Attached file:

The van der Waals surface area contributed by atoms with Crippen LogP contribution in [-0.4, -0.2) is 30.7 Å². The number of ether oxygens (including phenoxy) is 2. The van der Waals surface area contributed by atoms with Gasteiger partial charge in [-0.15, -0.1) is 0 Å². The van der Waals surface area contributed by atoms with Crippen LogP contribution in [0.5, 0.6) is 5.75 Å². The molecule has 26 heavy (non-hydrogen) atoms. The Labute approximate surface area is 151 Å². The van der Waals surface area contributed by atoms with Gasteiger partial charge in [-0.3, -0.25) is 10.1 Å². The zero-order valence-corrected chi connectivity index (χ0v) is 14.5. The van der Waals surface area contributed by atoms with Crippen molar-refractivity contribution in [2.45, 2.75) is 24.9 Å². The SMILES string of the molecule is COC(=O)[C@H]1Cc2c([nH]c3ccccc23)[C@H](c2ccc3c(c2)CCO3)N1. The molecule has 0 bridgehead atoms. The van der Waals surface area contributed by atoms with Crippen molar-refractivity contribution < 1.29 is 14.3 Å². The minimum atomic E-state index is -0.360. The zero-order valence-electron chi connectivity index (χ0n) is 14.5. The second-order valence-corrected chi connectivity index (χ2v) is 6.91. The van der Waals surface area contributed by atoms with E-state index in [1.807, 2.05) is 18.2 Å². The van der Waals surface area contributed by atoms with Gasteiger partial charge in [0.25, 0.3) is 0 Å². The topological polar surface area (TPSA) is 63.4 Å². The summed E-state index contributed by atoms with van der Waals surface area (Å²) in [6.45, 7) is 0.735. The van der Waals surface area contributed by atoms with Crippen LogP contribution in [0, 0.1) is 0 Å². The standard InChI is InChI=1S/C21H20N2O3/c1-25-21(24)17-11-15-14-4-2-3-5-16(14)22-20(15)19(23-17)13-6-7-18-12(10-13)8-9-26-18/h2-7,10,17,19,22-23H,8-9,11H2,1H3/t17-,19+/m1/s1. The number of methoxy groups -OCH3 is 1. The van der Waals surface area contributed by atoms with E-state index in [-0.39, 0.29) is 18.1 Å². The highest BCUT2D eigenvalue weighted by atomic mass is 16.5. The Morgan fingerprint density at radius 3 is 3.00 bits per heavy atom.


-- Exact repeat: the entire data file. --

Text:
The van der Waals surface area contributed by atoms with Crippen LogP contribution in [-0.4, -0.2) is 30.7 Å². The number of ether oxygens (including phenoxy) is 2. The van der Waals surface area contributed by atoms with Gasteiger partial charge in [-0.15, -0.1) is 0 Å². The van der Waals surface area contributed by atoms with Crippen LogP contribution in [0.5, 0.6) is 5.75 Å². The molecule has 26 heavy (non-hydrogen) atoms. The Labute approximate surface area is 151 Å². The van der Waals surface area contributed by atoms with Gasteiger partial charge in [-0.3, -0.25) is 10.1 Å². The zero-order valence-corrected chi connectivity index (χ0v) is 14.5. The van der Waals surface area contributed by atoms with Crippen molar-refractivity contribution in [2.45, 2.75) is 24.9 Å². The SMILES string of the molecule is COC(=O)[C@H]1Cc2c([nH]c3ccccc23)[C@H](c2ccc3c(c2)CCO3)N1. The molecule has 0 bridgehead atoms. The van der Waals surface area contributed by atoms with Crippen molar-refractivity contribution < 1.29 is 14.3 Å². The minimum atomic E-state index is -0.360. The zero-order valence-electron chi connectivity index (χ0n) is 14.5. The second-order valence-corrected chi connectivity index (χ2v) is 6.91. The van der Waals surface area contributed by atoms with E-state index in [1.807, 2.05) is 18.2 Å². The van der Waals surface area contributed by atoms with Gasteiger partial charge in [0.25, 0.3) is 0 Å². The topological polar surface area (TPSA) is 63.4 Å². The summed E-state index contributed by atoms with van der Waals surface area (Å²) in [6.45, 7) is 0.735. The van der Waals surface area contributed by atoms with Crippen LogP contribution in [0, 0.1) is 0 Å². The standard InChI is InChI=1S/C21H20N2O3/c1-25-21(24)17-11-15-14-4-2-3-5-16(14)22-20(15)19(23-17)13-6-7-18-12(10-13)8-9-26-18/h2-7,10,17,19,22-23H,8-9,11H2,1H3/t17-,19+/m1/s1. The number of methoxy groups -OCH3 is 1. The van der Waals surface area contributed by atoms with E-state index in [-0.39, 0.29) is 18.1 Å². The highest BCUT2D eigenvalue weighted by atomic mass is 16.5. The Morgan fingerprint density at radius 3 is 3.00 bits per heavy atom.